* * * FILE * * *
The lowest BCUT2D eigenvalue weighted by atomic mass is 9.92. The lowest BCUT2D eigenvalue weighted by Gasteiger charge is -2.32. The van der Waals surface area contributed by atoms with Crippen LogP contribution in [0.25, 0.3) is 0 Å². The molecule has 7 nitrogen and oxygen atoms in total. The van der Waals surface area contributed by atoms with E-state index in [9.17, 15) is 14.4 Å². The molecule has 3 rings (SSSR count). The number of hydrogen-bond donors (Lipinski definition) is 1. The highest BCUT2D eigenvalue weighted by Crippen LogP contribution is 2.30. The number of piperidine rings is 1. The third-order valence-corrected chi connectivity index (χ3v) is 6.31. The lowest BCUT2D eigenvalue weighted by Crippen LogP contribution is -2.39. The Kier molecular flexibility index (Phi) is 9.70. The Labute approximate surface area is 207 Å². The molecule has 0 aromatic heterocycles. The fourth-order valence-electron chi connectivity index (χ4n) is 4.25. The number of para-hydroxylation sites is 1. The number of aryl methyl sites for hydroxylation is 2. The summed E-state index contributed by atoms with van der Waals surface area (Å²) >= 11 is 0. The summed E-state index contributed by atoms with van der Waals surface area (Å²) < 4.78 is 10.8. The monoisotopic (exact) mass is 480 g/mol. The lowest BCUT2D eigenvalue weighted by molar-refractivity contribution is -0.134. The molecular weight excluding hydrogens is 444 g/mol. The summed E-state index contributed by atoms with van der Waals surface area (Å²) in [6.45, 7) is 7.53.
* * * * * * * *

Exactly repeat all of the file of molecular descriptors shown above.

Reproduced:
The lowest BCUT2D eigenvalue weighted by atomic mass is 9.92. The lowest BCUT2D eigenvalue weighted by Gasteiger charge is -2.32. The van der Waals surface area contributed by atoms with Crippen LogP contribution in [0.25, 0.3) is 0 Å². The molecule has 7 nitrogen and oxygen atoms in total. The van der Waals surface area contributed by atoms with E-state index in [9.17, 15) is 14.4 Å². The molecule has 3 rings (SSSR count). The number of hydrogen-bond donors (Lipinski definition) is 1. The highest BCUT2D eigenvalue weighted by Crippen LogP contribution is 2.30. The number of piperidine rings is 1. The third-order valence-corrected chi connectivity index (χ3v) is 6.31. The lowest BCUT2D eigenvalue weighted by Crippen LogP contribution is -2.39. The Kier molecular flexibility index (Phi) is 9.70. The Labute approximate surface area is 207 Å². The molecule has 0 aromatic heterocycles. The fourth-order valence-electron chi connectivity index (χ4n) is 4.25. The number of para-hydroxylation sites is 1. The number of aryl methyl sites for hydroxylation is 2. The summed E-state index contributed by atoms with van der Waals surface area (Å²) >= 11 is 0. The summed E-state index contributed by atoms with van der Waals surface area (Å²) < 4.78 is 10.8. The monoisotopic (exact) mass is 480 g/mol. The lowest BCUT2D eigenvalue weighted by molar-refractivity contribution is -0.134. The molecular weight excluding hydrogens is 444 g/mol. The summed E-state index contributed by atoms with van der Waals surface area (Å²) in [6.45, 7) is 7.53.